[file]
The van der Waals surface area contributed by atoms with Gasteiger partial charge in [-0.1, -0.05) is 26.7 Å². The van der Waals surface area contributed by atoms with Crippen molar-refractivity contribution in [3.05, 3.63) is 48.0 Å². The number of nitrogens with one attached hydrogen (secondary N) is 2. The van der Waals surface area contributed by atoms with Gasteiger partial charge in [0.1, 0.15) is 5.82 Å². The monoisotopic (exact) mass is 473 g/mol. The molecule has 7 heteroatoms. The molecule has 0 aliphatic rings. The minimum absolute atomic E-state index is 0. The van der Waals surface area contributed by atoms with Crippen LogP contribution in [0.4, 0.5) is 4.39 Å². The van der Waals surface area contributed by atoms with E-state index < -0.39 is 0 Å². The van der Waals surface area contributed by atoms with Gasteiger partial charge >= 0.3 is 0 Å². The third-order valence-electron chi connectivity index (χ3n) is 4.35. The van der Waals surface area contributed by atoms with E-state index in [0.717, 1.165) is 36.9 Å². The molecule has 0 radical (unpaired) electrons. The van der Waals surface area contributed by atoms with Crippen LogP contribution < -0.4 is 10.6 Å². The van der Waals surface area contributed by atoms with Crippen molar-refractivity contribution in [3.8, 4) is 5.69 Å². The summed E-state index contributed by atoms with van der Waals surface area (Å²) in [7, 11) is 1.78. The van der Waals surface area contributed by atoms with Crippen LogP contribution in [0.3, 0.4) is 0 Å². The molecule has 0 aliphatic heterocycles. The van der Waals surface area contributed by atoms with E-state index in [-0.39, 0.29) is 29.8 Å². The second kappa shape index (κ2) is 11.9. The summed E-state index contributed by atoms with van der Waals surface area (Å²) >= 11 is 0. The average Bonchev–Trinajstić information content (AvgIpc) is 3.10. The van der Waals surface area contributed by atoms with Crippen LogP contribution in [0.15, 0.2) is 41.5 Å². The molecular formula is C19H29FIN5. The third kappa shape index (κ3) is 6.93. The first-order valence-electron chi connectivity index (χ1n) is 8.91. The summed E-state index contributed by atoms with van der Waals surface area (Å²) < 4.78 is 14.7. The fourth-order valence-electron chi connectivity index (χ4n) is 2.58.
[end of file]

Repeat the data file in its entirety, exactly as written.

The van der Waals surface area contributed by atoms with Gasteiger partial charge in [-0.1, -0.05) is 26.7 Å². The van der Waals surface area contributed by atoms with Crippen molar-refractivity contribution in [3.05, 3.63) is 48.0 Å². The number of nitrogens with one attached hydrogen (secondary N) is 2. The van der Waals surface area contributed by atoms with Gasteiger partial charge in [0.1, 0.15) is 5.82 Å². The monoisotopic (exact) mass is 473 g/mol. The molecule has 7 heteroatoms. The molecule has 0 aliphatic rings. The minimum absolute atomic E-state index is 0. The van der Waals surface area contributed by atoms with Crippen LogP contribution in [0.4, 0.5) is 4.39 Å². The van der Waals surface area contributed by atoms with E-state index < -0.39 is 0 Å². The van der Waals surface area contributed by atoms with Gasteiger partial charge >= 0.3 is 0 Å². The third-order valence-electron chi connectivity index (χ3n) is 4.35. The van der Waals surface area contributed by atoms with E-state index in [0.717, 1.165) is 36.9 Å². The molecule has 0 radical (unpaired) electrons. The van der Waals surface area contributed by atoms with Crippen LogP contribution < -0.4 is 10.6 Å². The van der Waals surface area contributed by atoms with Crippen molar-refractivity contribution in [3.8, 4) is 5.69 Å². The summed E-state index contributed by atoms with van der Waals surface area (Å²) in [7, 11) is 1.78. The van der Waals surface area contributed by atoms with Crippen LogP contribution in [0.3, 0.4) is 0 Å². The molecule has 0 aliphatic heterocycles. The van der Waals surface area contributed by atoms with E-state index in [-0.39, 0.29) is 29.8 Å². The second kappa shape index (κ2) is 11.9. The summed E-state index contributed by atoms with van der Waals surface area (Å²) >= 11 is 0. The average Bonchev–Trinajstić information content (AvgIpc) is 3.10. The van der Waals surface area contributed by atoms with Crippen LogP contribution in [0.15, 0.2) is 41.5 Å². The molecular formula is C19H29FIN5. The third kappa shape index (κ3) is 6.93. The first-order valence-electron chi connectivity index (χ1n) is 8.91. The summed E-state index contributed by atoms with van der Waals surface area (Å²) < 4.78 is 14.7. The fourth-order valence-electron chi connectivity index (χ4n) is 2.58.